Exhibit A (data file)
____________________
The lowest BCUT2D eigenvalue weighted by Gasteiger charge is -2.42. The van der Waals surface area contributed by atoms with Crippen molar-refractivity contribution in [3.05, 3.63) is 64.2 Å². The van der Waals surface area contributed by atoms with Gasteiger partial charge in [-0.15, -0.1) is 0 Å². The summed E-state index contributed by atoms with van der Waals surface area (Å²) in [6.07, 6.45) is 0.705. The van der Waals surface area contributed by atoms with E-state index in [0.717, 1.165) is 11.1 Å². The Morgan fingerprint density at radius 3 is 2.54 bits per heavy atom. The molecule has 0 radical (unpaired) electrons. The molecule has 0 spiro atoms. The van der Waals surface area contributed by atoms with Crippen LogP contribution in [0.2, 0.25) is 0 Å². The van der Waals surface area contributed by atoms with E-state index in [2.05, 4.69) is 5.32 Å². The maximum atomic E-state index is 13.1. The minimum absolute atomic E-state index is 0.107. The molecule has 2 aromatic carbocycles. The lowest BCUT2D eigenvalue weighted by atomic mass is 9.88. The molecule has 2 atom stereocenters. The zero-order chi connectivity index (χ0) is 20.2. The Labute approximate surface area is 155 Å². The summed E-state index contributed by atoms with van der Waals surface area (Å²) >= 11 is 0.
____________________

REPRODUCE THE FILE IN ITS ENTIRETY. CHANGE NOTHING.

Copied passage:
The lowest BCUT2D eigenvalue weighted by Gasteiger charge is -2.42. The van der Waals surface area contributed by atoms with Crippen molar-refractivity contribution in [3.05, 3.63) is 64.2 Å². The van der Waals surface area contributed by atoms with Gasteiger partial charge in [-0.15, -0.1) is 0 Å². The summed E-state index contributed by atoms with van der Waals surface area (Å²) in [6.07, 6.45) is 0.705. The van der Waals surface area contributed by atoms with E-state index in [0.717, 1.165) is 11.1 Å². The Morgan fingerprint density at radius 3 is 2.54 bits per heavy atom. The molecule has 0 radical (unpaired) electrons. The molecule has 0 spiro atoms. The van der Waals surface area contributed by atoms with Crippen LogP contribution in [0.2, 0.25) is 0 Å². The van der Waals surface area contributed by atoms with E-state index in [2.05, 4.69) is 5.32 Å². The maximum atomic E-state index is 13.1. The minimum absolute atomic E-state index is 0.107. The molecule has 2 aromatic carbocycles. The lowest BCUT2D eigenvalue weighted by atomic mass is 9.88. The molecule has 2 atom stereocenters. The zero-order chi connectivity index (χ0) is 20.2. The Labute approximate surface area is 155 Å². The summed E-state index contributed by atoms with van der Waals surface area (Å²) >= 11 is 0.